A few people have suggested that I write a few words about myself.
I grew up in central Georgia in a far flung place called Kathleen. I always describe where I live by zooming in from larger places. Do you know where Atlanta is? Ok, how about Macon? How about Warner Robins? Etc. etc. When I lived there, I spent most of my free time wandering around old farmlands. Being out in the country, I had to make my own fun. In the pre-Internet world, I grew up with a lot of books and riding my bike to visit what neighbors we had. My dad, thinking that computers were the future, bought me something that looked like a really fat keyboard. You hooked this device up to a television and switched it on. It was programmed directly in QBASIC which was my first introduction to something that I’d end up spending a lot of time doing. I never learned much QBASIC but I would definitely remember the experience of trying to pound out programs before I’d ever hit puberty.
Fast forward to middle school. We got the Internet around 6th or 7th grade which opened up the world to me. No longer constrained by living in the country, I could learn on my own terms. I got into online gaming (Jedi Knight, represent!) which quickly led into game modding. I wouldn’t say that I ever did anything notable but I did learn a bit about computing and networking from that. Eventually, I’d take a course offered at Appalachian State University on computer programming in PASCAL where I would make my first game. It wasn’t terribly impressive but it was a big deal for a 7th grader!
In my senior year, I was taking mostly college classes at Macon State College up the road and I realized that going to college wasn’t what I wanted to do. I came from 4 generations of military so I decided to sign up for the Navy. I ended up joining the nuclear propulsion program which would define the next decade of my life. My aptitude tests would see me rated as a nuclear electrical technician which was actually my last choice. I was terrified of the idea of getting shocked. I went to tech school in Charleston, South Carolina then was certified as a nuclear specialist in Saratoga Springs, New York. I was assigned to Reactor Electrical division of USS Carl Vinson where I would spend the next 4 years. I held a few different titles during that time starting as a maintenance technician and ending up as a maintenance manager. I also qualified to operate the nuclear power plant during maintenance outages as well as being the power dispatcher for the ship. Think Scotty from Star Trek. Being the person in charge of an entire aircraft carrier’s electrical systems was probably the coolest part of being in the Navy. It was definitely stressful at times but in the good way. Nothing was more fun than figuring out how to reroute power during real or simulated casualties.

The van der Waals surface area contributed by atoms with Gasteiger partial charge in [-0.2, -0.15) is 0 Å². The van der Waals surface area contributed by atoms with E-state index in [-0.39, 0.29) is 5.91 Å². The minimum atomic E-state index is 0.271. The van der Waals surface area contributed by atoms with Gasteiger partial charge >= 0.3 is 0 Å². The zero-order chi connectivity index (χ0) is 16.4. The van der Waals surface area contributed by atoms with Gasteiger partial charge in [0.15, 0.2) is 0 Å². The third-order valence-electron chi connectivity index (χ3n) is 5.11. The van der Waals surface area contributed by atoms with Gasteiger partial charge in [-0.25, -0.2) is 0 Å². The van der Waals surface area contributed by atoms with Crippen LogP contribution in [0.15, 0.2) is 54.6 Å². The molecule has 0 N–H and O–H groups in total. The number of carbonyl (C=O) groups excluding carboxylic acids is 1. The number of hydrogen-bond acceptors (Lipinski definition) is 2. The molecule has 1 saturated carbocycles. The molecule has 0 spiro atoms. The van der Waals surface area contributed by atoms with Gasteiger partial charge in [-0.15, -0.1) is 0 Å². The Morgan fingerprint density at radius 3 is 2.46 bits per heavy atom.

After my time on the ship was up, I transferred back to Charleston, South Carolina to teach the next generation of specialists. I taught electrical theory and operations onboard a submarine that had been modified for teaching students on. This would prove to be the most challenging period of my time in the military. The pace was high and I had dozens of students at a time to look after. Many would struggle to understand the curriculum and I had to step up my own knowledge in order to answer all of their questions adequately. I feel like I didn’t really understand electrical theory until that point. I really enjoyed both the learning and teaching aspects of being an instructor which I think is what drove me towards making the decisions that would land me back in college.
I also finished my first Bachelor of Science degree in nuclear engineering technology. Eventually, my training submarine would need to be overhauled so I left for a year to head to Norfolk Naval Shipyard where we would repair and update many parts of the submarine. Finally, I would be given an honorable discharge and continue on part-time as a Naval Reservist.
After finishing my active duty military service, I enrolled in college via the GI Bill at the Citadel College to obtain a second Bachelor of Science degree. This time I would study electrical engineering. It has been interesting learning the design philosophy behind many electrical systems that I took for granted. Transitioning from a technician to an engineer has been a great, fun challenge for me. After undergrad was over, I decided to go get a Master’s degree in electrical engineering. Since I’m so passionate about the field of engineering, I decided to start a blog where I could talk about various topics that interest me each day. I guess the less politically correct version is that several friends told me I should stop posting long explanations of science-related stuff on Facebook and just start a blog so people could read it there instead. Win-win, right?
Since I started the blog, I’ve branched out to try to cover every engineering and science related topic that I have any professional interest in. Right now I’m working on a Design for Manufacturing series based on some graduate research as well as my experience building factory tooling systems.
Anyway, thanks for visiting the site and your interest in finding out who I am and why I started it. I’ll do my best to keep every article as technically accurate as possible while also keeping it easily accessible for everyone. – Tyler